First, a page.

Temperature though still a lover, it's mostly a one sided (and zealous) love affair so you do need to keep it at bay, and, also not make this one mad. It is fickle, with a short fuse that can go off except for a very thin band of 12C-16C for long term storage or transit and 18-28 degrees for serving (bubbly should be served at much lower). Move out of this range for storage and bring that wine in cold containers at 4C like other frozen food and the wine will arrive barely alive, bring it at 30C and above, and you can practically use that great bottle as a vinegar replacement for your food preparations.
Red wine at room temperature?
Because of the cooler climates in Europe and many other traditional wine drinking countries, wines can survive comfortably in the open, on a kitchen top for e.g. with that stopper for a few days. The danger is when an Asian house in warm climates such as Singapore reads the literature and assumes (and we know a lot of people who do) that red wine will do o.k. at room temperature forgetting the 'room temperature' in that literature that one reads is the indoor room temperature in summer of the colder climate countries.
Although, 1970s was the first time when distributor pioneers such as Kermit Lynch in the US experimented with wine shipping in reefers (temperature controlled containers) after finding the first shipment in non reefer totally messed up, life for a large majority of these wines across the world hasn't changed much since. Four decades later, hardly a leaf has moved, with a large bulk of wine from almost every part of the world, exported like bulk, in large, non temperature controlled metal containers, baking at sea sometimes for upto four weeks. A number of distributors believe the privilege of reefer shipping should only be accorded to the prized $100+ wines and it's fine to peddle the fruit from less illustrious terroir in non reefers.
Obviously, we don't agree and neither should you. The test is rather an easy one for this. Leave a bottle of wine in the hot Singapore Sun for an afternoon or two in the blazing heat and then cool it off and drink. Now imagine what would it taste like if you kept in a metal container with Sun shining nicely for four weeks? Or alternatively, take our word for it and drink that bottle instead and, promise to never buy a bottle that didn't make its way to Singapore in a temperature controlled container!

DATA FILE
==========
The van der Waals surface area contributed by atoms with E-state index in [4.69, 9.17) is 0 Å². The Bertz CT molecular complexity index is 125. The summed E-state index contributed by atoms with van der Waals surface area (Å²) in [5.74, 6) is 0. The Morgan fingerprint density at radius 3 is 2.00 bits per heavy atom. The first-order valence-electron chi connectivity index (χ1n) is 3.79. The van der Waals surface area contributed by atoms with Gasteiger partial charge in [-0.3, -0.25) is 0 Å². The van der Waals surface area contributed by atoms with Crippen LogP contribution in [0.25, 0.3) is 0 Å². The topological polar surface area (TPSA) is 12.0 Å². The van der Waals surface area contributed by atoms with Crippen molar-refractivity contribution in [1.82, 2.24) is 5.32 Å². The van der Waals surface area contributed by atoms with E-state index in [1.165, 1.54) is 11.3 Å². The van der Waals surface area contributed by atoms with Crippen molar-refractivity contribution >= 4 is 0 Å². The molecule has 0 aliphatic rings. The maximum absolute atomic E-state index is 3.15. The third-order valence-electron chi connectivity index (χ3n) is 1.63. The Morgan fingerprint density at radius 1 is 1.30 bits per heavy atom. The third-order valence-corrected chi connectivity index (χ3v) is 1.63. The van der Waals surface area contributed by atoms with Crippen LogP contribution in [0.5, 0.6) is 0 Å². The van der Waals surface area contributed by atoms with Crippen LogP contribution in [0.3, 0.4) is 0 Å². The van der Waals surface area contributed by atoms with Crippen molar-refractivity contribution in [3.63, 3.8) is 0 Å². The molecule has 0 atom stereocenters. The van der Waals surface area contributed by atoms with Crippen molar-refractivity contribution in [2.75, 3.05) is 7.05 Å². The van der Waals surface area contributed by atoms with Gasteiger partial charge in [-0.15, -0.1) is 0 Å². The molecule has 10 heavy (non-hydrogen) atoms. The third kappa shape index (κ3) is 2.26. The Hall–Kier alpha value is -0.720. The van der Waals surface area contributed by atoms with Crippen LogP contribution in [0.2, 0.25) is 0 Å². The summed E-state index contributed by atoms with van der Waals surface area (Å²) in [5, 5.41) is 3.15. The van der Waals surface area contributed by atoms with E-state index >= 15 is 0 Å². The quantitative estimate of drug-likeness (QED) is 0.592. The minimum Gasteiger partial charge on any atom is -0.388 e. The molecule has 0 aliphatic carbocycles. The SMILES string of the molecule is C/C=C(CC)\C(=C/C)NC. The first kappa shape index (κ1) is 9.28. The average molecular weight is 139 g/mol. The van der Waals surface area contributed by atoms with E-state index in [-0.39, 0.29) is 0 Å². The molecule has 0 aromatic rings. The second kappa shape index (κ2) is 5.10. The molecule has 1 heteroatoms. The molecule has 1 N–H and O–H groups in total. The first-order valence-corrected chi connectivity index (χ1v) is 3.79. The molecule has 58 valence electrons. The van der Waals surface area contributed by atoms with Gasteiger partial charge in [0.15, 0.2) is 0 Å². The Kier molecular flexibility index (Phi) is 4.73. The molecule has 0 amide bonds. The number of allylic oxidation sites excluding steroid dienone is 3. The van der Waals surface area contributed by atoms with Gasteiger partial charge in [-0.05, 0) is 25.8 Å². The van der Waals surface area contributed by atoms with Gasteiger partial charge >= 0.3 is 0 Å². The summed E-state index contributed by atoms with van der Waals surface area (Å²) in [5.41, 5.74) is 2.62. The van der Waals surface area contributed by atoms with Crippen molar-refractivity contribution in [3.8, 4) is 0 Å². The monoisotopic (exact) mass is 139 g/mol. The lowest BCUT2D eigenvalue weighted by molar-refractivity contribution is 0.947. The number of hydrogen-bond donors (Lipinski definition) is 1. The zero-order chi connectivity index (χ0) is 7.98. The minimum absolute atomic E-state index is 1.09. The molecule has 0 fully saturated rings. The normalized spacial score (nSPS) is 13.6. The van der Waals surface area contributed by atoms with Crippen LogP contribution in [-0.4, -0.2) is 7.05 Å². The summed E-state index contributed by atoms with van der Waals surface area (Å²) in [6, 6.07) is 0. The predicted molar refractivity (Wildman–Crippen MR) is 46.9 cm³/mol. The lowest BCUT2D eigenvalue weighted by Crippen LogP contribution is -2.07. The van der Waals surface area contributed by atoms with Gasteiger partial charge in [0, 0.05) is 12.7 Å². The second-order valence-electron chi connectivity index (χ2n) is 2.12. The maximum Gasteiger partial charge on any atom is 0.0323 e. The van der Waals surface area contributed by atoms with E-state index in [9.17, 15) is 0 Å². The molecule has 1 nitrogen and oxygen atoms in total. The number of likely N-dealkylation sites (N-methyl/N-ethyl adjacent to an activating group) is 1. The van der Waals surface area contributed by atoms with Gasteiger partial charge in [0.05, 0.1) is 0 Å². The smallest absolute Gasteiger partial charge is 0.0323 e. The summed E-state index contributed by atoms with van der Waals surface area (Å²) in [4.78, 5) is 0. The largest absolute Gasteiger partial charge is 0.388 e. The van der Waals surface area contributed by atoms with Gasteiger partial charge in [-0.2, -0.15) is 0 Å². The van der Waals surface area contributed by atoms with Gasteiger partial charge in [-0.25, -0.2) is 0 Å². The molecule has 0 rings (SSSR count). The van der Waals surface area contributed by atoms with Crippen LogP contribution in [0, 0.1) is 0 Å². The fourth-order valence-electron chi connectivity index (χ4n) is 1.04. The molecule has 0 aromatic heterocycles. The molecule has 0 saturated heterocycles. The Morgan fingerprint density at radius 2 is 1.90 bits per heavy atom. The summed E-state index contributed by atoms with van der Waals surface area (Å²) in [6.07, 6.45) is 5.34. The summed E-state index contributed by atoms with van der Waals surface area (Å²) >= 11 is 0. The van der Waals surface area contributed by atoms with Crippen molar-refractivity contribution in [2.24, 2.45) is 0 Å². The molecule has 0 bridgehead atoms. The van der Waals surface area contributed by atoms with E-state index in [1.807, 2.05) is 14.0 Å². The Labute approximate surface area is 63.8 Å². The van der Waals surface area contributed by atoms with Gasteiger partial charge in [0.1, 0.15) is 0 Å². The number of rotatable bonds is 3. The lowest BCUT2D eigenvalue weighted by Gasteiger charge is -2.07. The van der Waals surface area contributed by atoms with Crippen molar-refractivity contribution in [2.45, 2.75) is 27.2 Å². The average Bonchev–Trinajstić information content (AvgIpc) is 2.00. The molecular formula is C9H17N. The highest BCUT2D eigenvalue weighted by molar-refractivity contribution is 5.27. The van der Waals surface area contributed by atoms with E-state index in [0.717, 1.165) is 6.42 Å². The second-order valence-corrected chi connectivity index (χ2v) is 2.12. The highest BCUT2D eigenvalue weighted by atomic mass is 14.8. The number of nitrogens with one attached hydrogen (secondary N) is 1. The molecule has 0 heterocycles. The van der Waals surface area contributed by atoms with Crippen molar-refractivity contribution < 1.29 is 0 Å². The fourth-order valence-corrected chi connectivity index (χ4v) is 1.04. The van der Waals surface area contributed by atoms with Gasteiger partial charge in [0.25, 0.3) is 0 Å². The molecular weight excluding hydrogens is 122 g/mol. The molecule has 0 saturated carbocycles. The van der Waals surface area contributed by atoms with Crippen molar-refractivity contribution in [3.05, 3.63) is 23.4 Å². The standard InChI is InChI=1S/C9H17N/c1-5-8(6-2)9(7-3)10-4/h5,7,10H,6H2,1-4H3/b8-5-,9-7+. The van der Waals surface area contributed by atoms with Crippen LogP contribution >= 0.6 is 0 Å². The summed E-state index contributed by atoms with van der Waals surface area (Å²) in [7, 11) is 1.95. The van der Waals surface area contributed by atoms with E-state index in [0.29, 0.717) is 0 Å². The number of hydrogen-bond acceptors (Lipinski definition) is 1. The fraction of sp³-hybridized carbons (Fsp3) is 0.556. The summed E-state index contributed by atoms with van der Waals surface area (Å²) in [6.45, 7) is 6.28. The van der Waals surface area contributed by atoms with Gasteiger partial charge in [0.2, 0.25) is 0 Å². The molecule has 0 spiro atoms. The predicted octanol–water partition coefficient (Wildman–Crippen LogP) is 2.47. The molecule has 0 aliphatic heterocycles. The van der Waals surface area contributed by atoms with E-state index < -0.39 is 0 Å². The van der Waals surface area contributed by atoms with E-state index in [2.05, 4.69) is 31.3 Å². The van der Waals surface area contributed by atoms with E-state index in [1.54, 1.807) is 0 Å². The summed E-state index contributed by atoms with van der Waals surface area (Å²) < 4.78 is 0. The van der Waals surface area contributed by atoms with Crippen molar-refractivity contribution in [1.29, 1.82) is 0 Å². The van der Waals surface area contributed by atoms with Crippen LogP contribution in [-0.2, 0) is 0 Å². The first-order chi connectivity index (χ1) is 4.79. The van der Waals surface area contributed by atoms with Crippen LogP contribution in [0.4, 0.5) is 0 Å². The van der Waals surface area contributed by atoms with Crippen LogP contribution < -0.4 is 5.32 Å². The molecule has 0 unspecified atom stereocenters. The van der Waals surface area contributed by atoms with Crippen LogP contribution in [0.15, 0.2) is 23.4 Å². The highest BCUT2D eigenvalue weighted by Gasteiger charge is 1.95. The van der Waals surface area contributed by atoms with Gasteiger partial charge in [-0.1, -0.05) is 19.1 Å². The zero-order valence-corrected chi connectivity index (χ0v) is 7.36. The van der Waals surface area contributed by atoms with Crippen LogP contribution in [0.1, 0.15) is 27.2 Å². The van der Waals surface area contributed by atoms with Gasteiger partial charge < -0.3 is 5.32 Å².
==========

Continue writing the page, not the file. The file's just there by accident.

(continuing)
That's why from our cheapest to the most expensive bottle, we import in reefers, the wines are delivered from the port to our specialty cold room in temperature controlled carriers by people who specialize and we withdraw the wines for delivery from the cold room as near to the time of delivery/consumption as possible. Where we source locally, we insist on distributors confirming they ship their wines in reefers like us.
(There have been times when great bottles have been offered to us at great prices but we have had to decline because we were unsure about the shipping and storage.)
Some tips to enhance the pleasure, enjoy the tryst
So for the greatest of pleasure, for merry making, this festival and beyond, here are a few things you can do to make the wine drinking experience more enjoyable:
1. Buy from suppliers, who are as passionate about your wine as you are and, who refuse to cut corners on shipping (at the upper end of volume, the additional cost, actually only truly comes down to a few dollars per bottle). Alternatively, ask the tough question on shipping.
2. Store the wine in wine cellars preferably below 16C (Champagne, sparkling wine or Proseco should actually be stored much lower, American scientists actually found storing bubbly at refrigerated temperature is better. An ideal temperature in our opinion is 6C/8C)
3. Open the bottle 15-20 mins before you drink. if you stored it in the refrigerator after you bought it from the supermarket, give it atleast 30 mins to 45 mins or more.
4. If it's a young wine, decanting is fine. Do it slowly and please be mindful of the sediments. Apart from aerating the wine, another important reason the wine is decanted is to avoid the sediments going into the glass (remember all those old photos of wine being decanted over a candlelight? Wasn't just for lack of electricity!). So please, no bottoms up!
5. Consider placing the opened bottle near where the air conditioner vents are. It's amazing what that constant blast of cold air at 24C/26C does to the wine as you drink that good stuff
6. Consider buying the cheap manual vacuum pump like above (there are lots of options) for your left overs and try to consume within a few days. Good dessert wines can last much longer after vacuum sealing, sometimes weeks because sugar acts as a preservative. Our longest successful test for the dessert wines has been two weeks. It likely could have lasted much longer were it not for us giving into temptation.
7. Never store an opened/half drunk bottle lying down even with the vacuum stopper (different from standard storage where wine bottles should always be stored lying on the side or lying down)
8. If you don't have wine cellar put that vacuum stopper and store it in the refrigerator. The flavor or aroma will be a little more muted, but the wine will survive for a few days quite nicely (and as I said above, not lying down please!)
Lastly, the same bottle can taste much better when it is shared in the company of friends. You have worked hard all year round. Take a break and invite that friend over. It's December! Ask us for recommendations and we would love to help.
We currently offer the option to our best customers to store the wines they buy with us, with us for upto 3 months. And we deliver as long as the delivery at the minimum is $100 or about two bottles. We are exploring extending the option to all our customers but that would need a bigger storage. Please leave us a comment here or drop us a mail at firstname.lastname@example.org for your view on what you think of this service.
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Wine Scholar, seller of quality wines that reflect the terroir and the passion of the winemaker. Love to share a glass of great wine.